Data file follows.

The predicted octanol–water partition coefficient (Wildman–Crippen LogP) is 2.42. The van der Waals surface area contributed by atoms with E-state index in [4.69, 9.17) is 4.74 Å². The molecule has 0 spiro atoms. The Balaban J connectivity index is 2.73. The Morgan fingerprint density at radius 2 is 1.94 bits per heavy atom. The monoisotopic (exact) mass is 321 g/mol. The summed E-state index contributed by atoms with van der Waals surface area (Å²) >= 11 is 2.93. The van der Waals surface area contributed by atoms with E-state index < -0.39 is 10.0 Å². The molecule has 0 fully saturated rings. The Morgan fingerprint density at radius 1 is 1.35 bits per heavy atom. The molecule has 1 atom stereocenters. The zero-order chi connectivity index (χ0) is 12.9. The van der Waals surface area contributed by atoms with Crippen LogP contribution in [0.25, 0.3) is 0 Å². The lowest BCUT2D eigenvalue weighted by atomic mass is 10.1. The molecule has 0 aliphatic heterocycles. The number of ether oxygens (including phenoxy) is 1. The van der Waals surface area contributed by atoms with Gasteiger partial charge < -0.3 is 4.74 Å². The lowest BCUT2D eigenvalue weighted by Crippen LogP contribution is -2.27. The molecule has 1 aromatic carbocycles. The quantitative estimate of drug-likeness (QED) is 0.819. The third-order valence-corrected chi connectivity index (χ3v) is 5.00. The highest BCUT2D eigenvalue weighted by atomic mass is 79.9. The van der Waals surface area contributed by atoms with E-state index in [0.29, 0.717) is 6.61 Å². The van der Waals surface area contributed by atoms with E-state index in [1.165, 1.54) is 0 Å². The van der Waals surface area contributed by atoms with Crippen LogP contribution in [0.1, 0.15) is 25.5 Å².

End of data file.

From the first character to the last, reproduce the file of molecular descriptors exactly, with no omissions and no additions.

The predicted octanol–water partition coefficient (Wildman–Crippen LogP) is 2.42. The van der Waals surface area contributed by atoms with E-state index in [4.69, 9.17) is 4.74 Å². The molecule has 0 spiro atoms. The Balaban J connectivity index is 2.73. The Morgan fingerprint density at radius 2 is 1.94 bits per heavy atom. The monoisotopic (exact) mass is 321 g/mol. The summed E-state index contributed by atoms with van der Waals surface area (Å²) >= 11 is 2.93. The van der Waals surface area contributed by atoms with E-state index < -0.39 is 10.0 Å². The molecule has 0 fully saturated rings. The Morgan fingerprint density at radius 1 is 1.35 bits per heavy atom. The molecule has 1 atom stereocenters. The zero-order chi connectivity index (χ0) is 12.9. The van der Waals surface area contributed by atoms with Crippen LogP contribution in [0.25, 0.3) is 0 Å². The lowest BCUT2D eigenvalue weighted by atomic mass is 10.1. The molecule has 0 aliphatic heterocycles. The number of ether oxygens (including phenoxy) is 1. The van der Waals surface area contributed by atoms with Gasteiger partial charge < -0.3 is 4.74 Å². The lowest BCUT2D eigenvalue weighted by Crippen LogP contribution is -2.27. The molecule has 1 aromatic carbocycles. The quantitative estimate of drug-likeness (QED) is 0.819. The third-order valence-corrected chi connectivity index (χ3v) is 5.00. The highest BCUT2D eigenvalue weighted by atomic mass is 79.9. The van der Waals surface area contributed by atoms with E-state index in [0.29, 0.717) is 6.61 Å². The van der Waals surface area contributed by atoms with E-state index in [1.165, 1.54) is 0 Å². The van der Waals surface area contributed by atoms with Crippen LogP contribution in [0.1, 0.15) is 25.5 Å².